After three days of losses and a near six-dollar price rout, Brent and WTI finally managed to regain some poise yesterday. The two leading crude markers tacked on around $1/bbl on Thursday as battered oil bulls emerged from the woodwork. Price support came courtesy of simmering Middle Eastern tensions. Israel launched air strikes in south Lebanon in response to rocket attacks. At the same time, the country’s defence minister hinted that it was prepared to strike Iran. This came as the Persian Gulf nation swore in new President Ebrahim Raisi.
All the while, adding to the more supportive mood, virus-related demand jitters took a breather. Fears over rising cases of the Delta variant have been top of the mind, especially in China which is experiencing its worst Covid-19 outbreak since the early days of the pandemic. Mercifully, China posted its first decline local new cases this week, as a health official said he expected China’s latest outbreak to be largely under control within weeks.
Going forward, oil prices are expected to extend their recovery, albeit at a modest pace, as near-term fundamentals get tighter. Echoing this sentiment is UBS. The bank injected some bullish impetus after claiming that oil should resume its upward trend amid the ongoing decline in global oil inventories. It expects Brent crude to trade between $75 and $80 over the remainder of the year. This seems like a safe bet with oil demand recovering despite the Delta spread and continued optimism in OPEC’s supply management.
The Great Drawdown
Cast your mind back to spring 2020. “No Vacancy” signs were dotted all over storage hubs in Cushing. Now those same storage tanks are draining at a blistering pace. Stockpiles at the delivery point for the US crude benchmark have just notched their eighth straight weekly draw. Most recently, crude stocks at Cushing fell by 543,000 bbls in the week to July 30, to stand at 34.9 million bbls. This is a decline of 33% compared to this time last year and the lowest level since January 2020.
Spearheading this rapid drawdown is a trifecta of factors. For starters is the backwardation of the WTI Cushing complex. This has helped drive the inventory drawdown. Secondly, domestic fuel demand has recovered strongly over the summer months. Latest EIA data puts US product supplied, a proxy for fuel demand, above a pre-pandemic norm of 21 mbpd. Thirdly, US crude oil production has remained relatively flat at around 11 mbpd in recent months. American producers have held fast to vows made over the past year to focus on balance sheet repair and shareholder returns strategy in lieu of growth.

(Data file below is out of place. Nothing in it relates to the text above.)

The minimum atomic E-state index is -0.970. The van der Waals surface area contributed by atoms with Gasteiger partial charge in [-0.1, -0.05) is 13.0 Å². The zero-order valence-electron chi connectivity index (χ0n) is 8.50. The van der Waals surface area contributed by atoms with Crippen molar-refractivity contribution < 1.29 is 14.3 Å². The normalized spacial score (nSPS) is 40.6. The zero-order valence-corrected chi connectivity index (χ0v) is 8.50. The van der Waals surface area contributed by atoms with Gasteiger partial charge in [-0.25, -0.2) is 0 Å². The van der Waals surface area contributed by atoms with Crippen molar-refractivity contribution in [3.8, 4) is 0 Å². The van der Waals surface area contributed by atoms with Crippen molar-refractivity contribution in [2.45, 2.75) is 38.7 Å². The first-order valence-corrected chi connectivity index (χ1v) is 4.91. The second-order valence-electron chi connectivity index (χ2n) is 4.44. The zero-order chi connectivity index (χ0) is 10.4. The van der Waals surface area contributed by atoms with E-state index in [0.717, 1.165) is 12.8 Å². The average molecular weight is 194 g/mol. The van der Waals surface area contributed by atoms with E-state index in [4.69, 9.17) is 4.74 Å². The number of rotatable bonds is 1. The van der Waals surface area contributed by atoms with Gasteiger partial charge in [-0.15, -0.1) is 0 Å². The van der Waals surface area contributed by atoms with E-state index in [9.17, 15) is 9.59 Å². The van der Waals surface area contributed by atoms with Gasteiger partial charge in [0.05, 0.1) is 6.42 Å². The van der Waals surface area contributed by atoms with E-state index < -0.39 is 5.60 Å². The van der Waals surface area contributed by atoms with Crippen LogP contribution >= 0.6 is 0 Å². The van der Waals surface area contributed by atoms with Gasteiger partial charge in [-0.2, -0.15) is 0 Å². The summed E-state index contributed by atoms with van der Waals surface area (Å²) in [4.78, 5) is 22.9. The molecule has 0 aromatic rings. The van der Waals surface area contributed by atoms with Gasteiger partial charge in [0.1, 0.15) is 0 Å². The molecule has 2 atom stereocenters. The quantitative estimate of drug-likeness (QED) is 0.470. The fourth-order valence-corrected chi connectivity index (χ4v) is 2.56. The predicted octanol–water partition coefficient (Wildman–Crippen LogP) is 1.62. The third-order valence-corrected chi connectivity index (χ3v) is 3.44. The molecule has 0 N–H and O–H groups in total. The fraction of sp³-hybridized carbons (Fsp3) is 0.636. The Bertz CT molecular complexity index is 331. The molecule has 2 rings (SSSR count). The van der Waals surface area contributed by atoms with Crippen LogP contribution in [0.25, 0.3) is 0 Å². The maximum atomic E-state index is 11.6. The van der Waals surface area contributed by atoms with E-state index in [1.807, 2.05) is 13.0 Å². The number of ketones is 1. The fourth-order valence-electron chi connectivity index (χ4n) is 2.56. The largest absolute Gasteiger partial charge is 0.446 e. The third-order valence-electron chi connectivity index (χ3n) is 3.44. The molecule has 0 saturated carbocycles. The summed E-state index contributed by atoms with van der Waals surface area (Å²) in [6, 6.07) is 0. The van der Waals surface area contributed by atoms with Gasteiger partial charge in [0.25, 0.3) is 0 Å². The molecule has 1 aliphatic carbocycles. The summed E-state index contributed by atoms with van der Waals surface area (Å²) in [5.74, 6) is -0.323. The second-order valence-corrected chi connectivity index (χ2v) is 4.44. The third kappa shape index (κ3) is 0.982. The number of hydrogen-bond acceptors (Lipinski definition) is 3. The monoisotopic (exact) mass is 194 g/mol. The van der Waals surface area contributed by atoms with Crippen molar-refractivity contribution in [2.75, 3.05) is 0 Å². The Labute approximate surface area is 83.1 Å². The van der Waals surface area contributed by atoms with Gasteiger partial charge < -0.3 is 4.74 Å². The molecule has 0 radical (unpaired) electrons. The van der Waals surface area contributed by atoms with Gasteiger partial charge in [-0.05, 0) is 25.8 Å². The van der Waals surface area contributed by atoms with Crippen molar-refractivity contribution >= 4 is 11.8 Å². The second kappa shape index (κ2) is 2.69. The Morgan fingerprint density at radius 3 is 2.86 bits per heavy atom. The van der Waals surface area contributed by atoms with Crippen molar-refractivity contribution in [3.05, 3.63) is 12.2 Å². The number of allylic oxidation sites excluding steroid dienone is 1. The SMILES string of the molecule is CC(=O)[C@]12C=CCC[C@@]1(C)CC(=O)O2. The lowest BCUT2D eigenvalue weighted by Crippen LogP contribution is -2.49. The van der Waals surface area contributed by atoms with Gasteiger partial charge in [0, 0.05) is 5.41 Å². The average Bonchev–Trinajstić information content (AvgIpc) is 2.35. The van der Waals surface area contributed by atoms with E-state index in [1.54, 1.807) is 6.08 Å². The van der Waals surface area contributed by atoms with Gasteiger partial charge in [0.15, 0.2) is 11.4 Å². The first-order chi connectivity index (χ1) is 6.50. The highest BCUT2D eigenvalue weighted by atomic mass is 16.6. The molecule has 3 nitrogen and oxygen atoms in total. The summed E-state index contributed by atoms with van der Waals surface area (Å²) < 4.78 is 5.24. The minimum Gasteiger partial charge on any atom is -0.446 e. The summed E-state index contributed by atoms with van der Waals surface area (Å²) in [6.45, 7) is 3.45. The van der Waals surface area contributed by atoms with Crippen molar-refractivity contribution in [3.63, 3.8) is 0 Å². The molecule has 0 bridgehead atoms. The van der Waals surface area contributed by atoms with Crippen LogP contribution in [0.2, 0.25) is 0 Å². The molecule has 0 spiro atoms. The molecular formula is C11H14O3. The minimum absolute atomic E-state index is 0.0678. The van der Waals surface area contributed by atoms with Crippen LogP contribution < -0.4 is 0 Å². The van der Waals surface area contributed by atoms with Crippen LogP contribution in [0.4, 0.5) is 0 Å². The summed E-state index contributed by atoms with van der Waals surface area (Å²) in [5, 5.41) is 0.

The question now is whether the current pace of Cushing inventory draws can be sustained. Well, on the account that demand continues to outstrip supply for the rest of the year as US producers maintain their conservative stance, the answer is yes. Small wonder, then, why several market observers are anticipating more draws. Among them is Rystad Energy. They see Cushing stockpiles falling into the 20-million range by the end of summer which would be the lowest since 2011. All the while, the drawdown of Cushing stocks will likely be exacerbated by the recent reversal of the Centurion pipeline, which instead of transporting crude to Cushing is now taking oil away from it. Simply put, all the signs suggest that there is still some room to the downside for Cushing inventories.
Assuming the downward trend in Cushing stocks continues from here through the rest of the year, this ought to pave the way for firmer WTI prices. This, in turn, will also contribute to the narrowing in the WTI/Brent spread. The US oil benchmark’s discount to Brent has narrowed significantly since early June, at one point falling below $2/bbl. The upshot of this is that US crude exports bound for Asia have become less competitive relative to their Brent-based counterparts. And sure enough, US crude shipments fell to a 12-week low in the week ended July 30. This brought the latest four-week average to under 3 mbpd for the first time since late May.
The WTI/Brent spread has since widened to around -$2.20/bbl. Yet this is unlikely to offer US crude exporters enough breathing room to ramp up flows along the US-Asia trade route. What’s more, in its latest monthly report, the EIA forecast that WTI’s discount to Brent will stay under $3/bbl over the remainder of the year. US crude exports will therefore continue to see pressure from weakening of arbitrage incentives. When it comes to the near-term outlook for the US crude export machine and Cushing stocks, it looks set to be a case of lower for longer.